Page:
Did you know that a couple of hundred years ago humans changed their sleeping patterns? For thousands of years, we did not get the 7-8 hours of sleep per night associated with modern living and instead had 2 shorter naps. Research from the Polyphasic Society suggests we instead slept for 3 hours, woke and engaged in other activities for around 2-3 hours and then went back to sleep for another 3 hours.
There are lots of reasons as to why this makes sense if we go back as far as our cavemen ancestors. The night is fraught with danger as nocturnal predators come out, this is reason enough to keep you awake at night. But we also engaged in hunting ourselves in the night time as smaller fish moved into shallow waters. Another good reason to wake was to combat the intense cold, as you sleep your body temperature also drops. Without modern insulating materials extended sleep in cold conditions can be harmful to your body.
So we started with this pattern for good reason and it continued, right up until the 16th century. Sure our ancestors around this time did not face the same problems as our cavemen scenario but the sleeping pattern had taken hold, it is just what people, where used to, much like many people, are used to one long sleep today. Over the years the period of wakefulness grew to be considered a special time where religious prayers were given and very often coincided with the dawn of a new day. It really was a special time of the day to our ancestors. There is evidence to suggest that in the 16th century people believed the best time to conceive was after the 1st sleep of the night, this reference found from a french doctors journal.
So what made us change this pattern only a relative few years ago, the short answer is work and our environment. Yes, the industrial revolution came along and dictated that workers need to put in long shifts at the factory or mills, artificial light also started to become more widespread. As we advanced and became more insulated and advanced, all the traditional reasons for waking slowly gave way and a solid block of rest crept into society. It began in the 16th century in Europe and spread, by the time the 17th century had turned our segmented sleep pattern had all but vanished.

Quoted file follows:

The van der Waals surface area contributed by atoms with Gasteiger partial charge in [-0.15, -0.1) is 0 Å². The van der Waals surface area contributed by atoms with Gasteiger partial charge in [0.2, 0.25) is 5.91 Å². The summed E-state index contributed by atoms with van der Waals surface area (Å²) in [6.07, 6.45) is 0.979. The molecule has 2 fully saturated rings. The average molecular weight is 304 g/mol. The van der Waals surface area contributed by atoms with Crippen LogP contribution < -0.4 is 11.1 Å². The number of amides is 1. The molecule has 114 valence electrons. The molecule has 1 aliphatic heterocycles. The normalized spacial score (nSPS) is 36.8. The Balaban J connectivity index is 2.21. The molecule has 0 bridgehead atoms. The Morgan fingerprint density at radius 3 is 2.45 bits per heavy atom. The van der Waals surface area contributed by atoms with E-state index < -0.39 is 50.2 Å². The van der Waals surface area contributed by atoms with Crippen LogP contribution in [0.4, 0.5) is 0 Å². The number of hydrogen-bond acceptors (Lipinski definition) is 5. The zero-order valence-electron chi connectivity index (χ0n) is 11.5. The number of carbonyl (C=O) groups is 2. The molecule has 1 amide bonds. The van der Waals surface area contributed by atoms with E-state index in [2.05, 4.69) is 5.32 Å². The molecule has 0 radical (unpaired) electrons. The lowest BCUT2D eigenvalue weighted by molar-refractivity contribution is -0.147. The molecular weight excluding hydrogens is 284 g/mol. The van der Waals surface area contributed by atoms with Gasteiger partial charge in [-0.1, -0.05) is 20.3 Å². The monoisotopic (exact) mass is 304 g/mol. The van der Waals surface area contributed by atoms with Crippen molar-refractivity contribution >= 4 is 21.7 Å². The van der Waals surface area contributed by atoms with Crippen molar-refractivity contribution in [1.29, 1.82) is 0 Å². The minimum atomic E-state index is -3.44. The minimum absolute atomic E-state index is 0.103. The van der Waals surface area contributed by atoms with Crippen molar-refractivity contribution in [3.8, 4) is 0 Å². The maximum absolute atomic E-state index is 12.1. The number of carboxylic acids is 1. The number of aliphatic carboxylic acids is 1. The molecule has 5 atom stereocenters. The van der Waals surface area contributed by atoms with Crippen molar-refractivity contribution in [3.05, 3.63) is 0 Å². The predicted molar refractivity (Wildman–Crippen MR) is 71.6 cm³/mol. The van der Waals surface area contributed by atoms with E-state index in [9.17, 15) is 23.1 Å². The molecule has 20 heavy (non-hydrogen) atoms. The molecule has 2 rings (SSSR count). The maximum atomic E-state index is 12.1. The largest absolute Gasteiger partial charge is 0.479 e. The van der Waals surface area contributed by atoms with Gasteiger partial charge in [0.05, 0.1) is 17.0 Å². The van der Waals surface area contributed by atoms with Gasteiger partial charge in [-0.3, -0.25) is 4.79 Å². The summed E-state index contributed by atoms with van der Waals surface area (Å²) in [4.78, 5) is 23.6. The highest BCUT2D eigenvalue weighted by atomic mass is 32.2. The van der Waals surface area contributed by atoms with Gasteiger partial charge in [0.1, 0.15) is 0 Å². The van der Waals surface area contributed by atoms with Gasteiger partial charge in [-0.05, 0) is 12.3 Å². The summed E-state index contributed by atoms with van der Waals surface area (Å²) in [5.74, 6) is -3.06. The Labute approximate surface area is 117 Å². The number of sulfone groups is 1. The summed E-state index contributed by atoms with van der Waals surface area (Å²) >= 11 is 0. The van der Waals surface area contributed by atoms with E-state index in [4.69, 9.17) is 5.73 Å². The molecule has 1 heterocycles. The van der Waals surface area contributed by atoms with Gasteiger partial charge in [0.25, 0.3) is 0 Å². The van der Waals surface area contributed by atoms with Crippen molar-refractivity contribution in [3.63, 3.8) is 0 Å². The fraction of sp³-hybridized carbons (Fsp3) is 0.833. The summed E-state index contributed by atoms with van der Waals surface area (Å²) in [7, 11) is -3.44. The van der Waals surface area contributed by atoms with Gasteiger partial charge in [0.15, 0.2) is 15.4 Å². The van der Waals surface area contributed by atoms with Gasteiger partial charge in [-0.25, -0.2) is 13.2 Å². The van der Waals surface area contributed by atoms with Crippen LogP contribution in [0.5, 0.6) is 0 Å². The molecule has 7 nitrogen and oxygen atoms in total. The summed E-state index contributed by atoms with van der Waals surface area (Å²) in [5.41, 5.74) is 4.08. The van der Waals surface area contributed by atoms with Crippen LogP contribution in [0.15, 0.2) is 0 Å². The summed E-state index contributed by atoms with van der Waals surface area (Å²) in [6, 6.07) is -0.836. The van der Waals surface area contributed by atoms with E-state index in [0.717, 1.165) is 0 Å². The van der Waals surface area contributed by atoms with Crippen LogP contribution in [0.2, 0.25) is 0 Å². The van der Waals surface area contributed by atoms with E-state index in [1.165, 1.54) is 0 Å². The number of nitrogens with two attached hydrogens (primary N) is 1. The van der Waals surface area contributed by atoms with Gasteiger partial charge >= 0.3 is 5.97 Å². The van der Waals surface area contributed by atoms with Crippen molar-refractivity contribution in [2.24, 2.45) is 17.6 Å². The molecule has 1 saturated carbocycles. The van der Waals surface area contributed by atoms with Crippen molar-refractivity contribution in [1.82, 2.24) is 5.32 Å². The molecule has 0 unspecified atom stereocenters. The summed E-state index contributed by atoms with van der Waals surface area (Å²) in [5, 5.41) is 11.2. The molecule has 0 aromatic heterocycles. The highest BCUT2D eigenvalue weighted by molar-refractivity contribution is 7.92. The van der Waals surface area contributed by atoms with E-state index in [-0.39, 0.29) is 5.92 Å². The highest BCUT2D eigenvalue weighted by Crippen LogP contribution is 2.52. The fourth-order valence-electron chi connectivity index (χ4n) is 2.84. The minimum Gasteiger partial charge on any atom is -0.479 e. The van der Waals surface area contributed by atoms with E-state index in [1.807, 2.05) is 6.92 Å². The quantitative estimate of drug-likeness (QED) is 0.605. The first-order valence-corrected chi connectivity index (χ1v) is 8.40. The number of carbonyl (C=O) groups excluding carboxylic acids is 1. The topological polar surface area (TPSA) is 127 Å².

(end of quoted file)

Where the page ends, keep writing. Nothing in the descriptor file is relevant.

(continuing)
You can still see remnants of the old style of sleeping in existence though, think of the Spanish Siesta. The segmented sleep discussed is not too dissimilar to the practice often associated with living in Spain and has evolved straight from our old sleeping patterns. The Siesta was actually widespread around much of Europe as we evolved our sleeping pattern but it disappeared in the majority of places.
As Jessa Gamble discusses, I wonder what it would be like if we returned to this natural pattern? Would we feel better about ourselves? Some people who wake in the night might attribute the waking to some alternative issue, stress perhaps. But what if we are really supposed to wake and you may be doing what is a consequence of just being human.